Perhaps the passage of the minimum wage law Florence Kelley fought so hard for in the early 1900’s weakened the gender construct of men as wage earners, as it recognized a woman’s need to support herself. “So long as women’s wages rest upon the assumption that every woman has a husband, father, brother or lover contributing to her support, so long these sinister incidents of women’s industrial employment…are inevitable” (Kerber, De Hart, Dayton, & Wu 358). That weakening however, mostly came alongside legislation reinforcing the notion of female dependency. Minimum wage laws weren’t made ubiquitous until 1938, and weren’t approved by the Supreme court until 1942. Meanwhile, many decisions strengthening the notion of men as the inherently more capable worker and more naturally inclined worker were made by courts across the nation.
In Mueller v. Oregon, the Supreme Court upheld the legality of blocking labor protections that were given to working women from men. The argument made during the course of the case was based upon sociological evidence stating that women were physiologically different than men, their children were dependent on them, and women held a special legal status.(Kerber, De Hart, Dayton, & Wu 357) This ruling helped reinforce the gender construct of men being wage earners because women were treated as if they were less capable of handling the stress and rigors necessary for surviving in the sometimes brutal, taxing, and unregulated workforce. While labor regulations were desperately needed at the time, and it was a victory for women to have legal backing of regulation, this particular legislation said they only received their labor protections because they were less capable than males.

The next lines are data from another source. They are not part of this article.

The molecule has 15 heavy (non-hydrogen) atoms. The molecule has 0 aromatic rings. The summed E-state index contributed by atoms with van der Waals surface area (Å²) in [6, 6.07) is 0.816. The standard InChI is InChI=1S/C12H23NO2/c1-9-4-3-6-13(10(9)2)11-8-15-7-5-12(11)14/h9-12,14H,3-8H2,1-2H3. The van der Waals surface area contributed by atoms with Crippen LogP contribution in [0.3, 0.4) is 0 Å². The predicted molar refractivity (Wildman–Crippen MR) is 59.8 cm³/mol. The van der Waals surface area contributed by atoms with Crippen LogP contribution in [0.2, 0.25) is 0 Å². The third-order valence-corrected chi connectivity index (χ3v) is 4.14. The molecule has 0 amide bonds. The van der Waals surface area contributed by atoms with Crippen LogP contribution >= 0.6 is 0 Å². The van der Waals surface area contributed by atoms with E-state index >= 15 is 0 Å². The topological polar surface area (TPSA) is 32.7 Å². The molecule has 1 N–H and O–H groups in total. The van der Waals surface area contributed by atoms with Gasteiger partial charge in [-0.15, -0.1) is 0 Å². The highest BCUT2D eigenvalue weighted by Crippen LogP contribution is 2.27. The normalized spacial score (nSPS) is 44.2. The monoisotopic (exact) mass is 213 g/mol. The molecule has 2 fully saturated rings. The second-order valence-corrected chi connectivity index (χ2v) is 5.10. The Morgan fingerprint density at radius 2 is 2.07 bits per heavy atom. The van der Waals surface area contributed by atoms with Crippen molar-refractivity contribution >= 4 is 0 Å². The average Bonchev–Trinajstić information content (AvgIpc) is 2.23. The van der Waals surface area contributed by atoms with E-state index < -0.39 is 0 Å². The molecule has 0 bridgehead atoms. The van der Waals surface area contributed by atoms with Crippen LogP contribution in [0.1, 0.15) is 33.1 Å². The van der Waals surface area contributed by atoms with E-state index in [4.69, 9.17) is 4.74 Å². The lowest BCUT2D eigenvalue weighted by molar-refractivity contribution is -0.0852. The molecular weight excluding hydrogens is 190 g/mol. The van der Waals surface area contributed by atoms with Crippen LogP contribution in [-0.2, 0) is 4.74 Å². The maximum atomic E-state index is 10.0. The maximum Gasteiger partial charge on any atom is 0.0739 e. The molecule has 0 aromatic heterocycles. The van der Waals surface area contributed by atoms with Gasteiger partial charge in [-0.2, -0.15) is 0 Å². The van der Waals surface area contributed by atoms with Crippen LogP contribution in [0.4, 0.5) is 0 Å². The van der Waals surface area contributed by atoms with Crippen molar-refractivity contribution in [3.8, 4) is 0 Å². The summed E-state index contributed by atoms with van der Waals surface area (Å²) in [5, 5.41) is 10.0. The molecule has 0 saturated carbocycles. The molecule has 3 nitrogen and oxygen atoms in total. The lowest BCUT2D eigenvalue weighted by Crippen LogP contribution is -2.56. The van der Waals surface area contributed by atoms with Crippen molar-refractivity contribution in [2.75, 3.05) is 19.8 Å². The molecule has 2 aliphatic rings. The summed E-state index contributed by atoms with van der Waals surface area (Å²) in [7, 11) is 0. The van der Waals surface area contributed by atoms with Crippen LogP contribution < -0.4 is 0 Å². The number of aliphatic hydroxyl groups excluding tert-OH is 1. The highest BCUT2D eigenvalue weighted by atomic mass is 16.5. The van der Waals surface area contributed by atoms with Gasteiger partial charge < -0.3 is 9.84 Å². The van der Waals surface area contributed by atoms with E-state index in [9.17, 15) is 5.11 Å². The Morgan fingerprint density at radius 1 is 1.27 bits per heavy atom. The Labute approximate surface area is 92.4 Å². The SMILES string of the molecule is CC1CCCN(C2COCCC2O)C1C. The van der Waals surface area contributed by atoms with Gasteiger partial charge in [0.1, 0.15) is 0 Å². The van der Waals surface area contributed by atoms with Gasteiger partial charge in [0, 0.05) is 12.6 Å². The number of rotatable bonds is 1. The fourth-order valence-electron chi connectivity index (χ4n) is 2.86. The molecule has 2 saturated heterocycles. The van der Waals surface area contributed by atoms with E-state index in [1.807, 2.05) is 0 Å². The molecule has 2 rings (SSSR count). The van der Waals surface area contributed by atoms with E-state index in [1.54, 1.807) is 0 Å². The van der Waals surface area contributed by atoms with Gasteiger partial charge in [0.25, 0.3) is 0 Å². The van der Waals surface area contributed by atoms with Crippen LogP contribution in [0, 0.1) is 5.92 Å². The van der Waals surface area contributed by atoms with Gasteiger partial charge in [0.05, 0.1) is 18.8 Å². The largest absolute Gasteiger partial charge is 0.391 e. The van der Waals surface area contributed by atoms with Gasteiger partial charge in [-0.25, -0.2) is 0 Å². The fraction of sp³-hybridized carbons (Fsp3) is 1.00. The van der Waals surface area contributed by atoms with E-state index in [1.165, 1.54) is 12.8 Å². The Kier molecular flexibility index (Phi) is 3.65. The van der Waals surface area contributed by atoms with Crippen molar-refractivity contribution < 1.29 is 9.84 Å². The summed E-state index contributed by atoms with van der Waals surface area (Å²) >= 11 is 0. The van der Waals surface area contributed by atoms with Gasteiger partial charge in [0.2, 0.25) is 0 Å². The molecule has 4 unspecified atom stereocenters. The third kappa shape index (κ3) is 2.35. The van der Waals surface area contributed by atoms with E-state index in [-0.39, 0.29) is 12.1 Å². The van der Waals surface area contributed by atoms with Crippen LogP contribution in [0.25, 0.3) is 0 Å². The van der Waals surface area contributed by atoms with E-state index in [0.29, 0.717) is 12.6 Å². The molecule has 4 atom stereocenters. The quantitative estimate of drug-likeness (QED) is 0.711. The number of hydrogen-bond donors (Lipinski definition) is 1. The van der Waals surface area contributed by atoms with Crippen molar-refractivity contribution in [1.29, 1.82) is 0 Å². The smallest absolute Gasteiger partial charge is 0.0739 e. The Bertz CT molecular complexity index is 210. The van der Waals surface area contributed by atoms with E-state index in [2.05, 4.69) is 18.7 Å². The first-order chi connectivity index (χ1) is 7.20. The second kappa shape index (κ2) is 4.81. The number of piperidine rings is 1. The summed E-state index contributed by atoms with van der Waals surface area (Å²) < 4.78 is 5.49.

The use of sociology as an argument in law wasn’t inherently bad, even it was used to negative effect in the aforementioned court case. In fact, “Social science leveled the playing field… it offered tools of analysis that enhanced women’s ability to investigate economic and social change, speak for the welfare of the whole society, devise policy initiatives, and oversee their implementation“(Kerber, De Hart, Dayton, & Wu 352). It did have the unfortunate effect of attaching “their civic activism even more securely to gender specific issues”(Kerber, De Hart, Dayton, & Wu 352) though. One may argue that women who participated in some of the strikes protesting poor treatment and working conditions weren’t really entrenched in their gender role yet. They were young girls, ranging mostly from 14 to 20, with 25 year-olds being the elders. They were in a position to alter the political perception of women, and the female perception of politics because of the jobs they held. They were the ideal candidates for creating industrial feminism. I do know that the older of the protesters were at an age where marriage was an option, but I still feel they weren’t entrenched in that role yet.
The unionization of the white goods trades workers led to a growing sense of collective identity between women who came from very different ethnic and social backgrounds. Women were learning to deal with forceful attacks on their protests. Female protesters told officers who tried to detain or stop them that they had a constitutional right to protest, and took down the information of officers who failed to protect their civil liberties. Through telling their stories in court and to the press, women, “grew more confident of their speaking abilities and of their capacity to interpret the world” (Kerber, De Hart, Dayton, & Wu 372). They were forming a political identity. These deviant women were mocked and compared to streetwalkers by employers. They were thus labeled as “bad girls”, and deemed unworthy of respect. This enraged the protesters, who resented being held to the same standard as women from a class from which they were not part of and reaped no benefit from. These women were attacked by police and company thugs for their strikes and picketing, and they often lost in court when prosecuting their attackers. Yet this whole process helped form the spirit of industrial feminism, and as Pauline Newman said “It was a terrible time, but…I’m glad I lived then” (Kerber, De Hart, Dayton, & Wu 380). Life was not easy for those women, but they were creating a new identity for women.
Kerber, Linda, et.al. Women’s America. 8th edition, New York: Oxford University Press, 2016.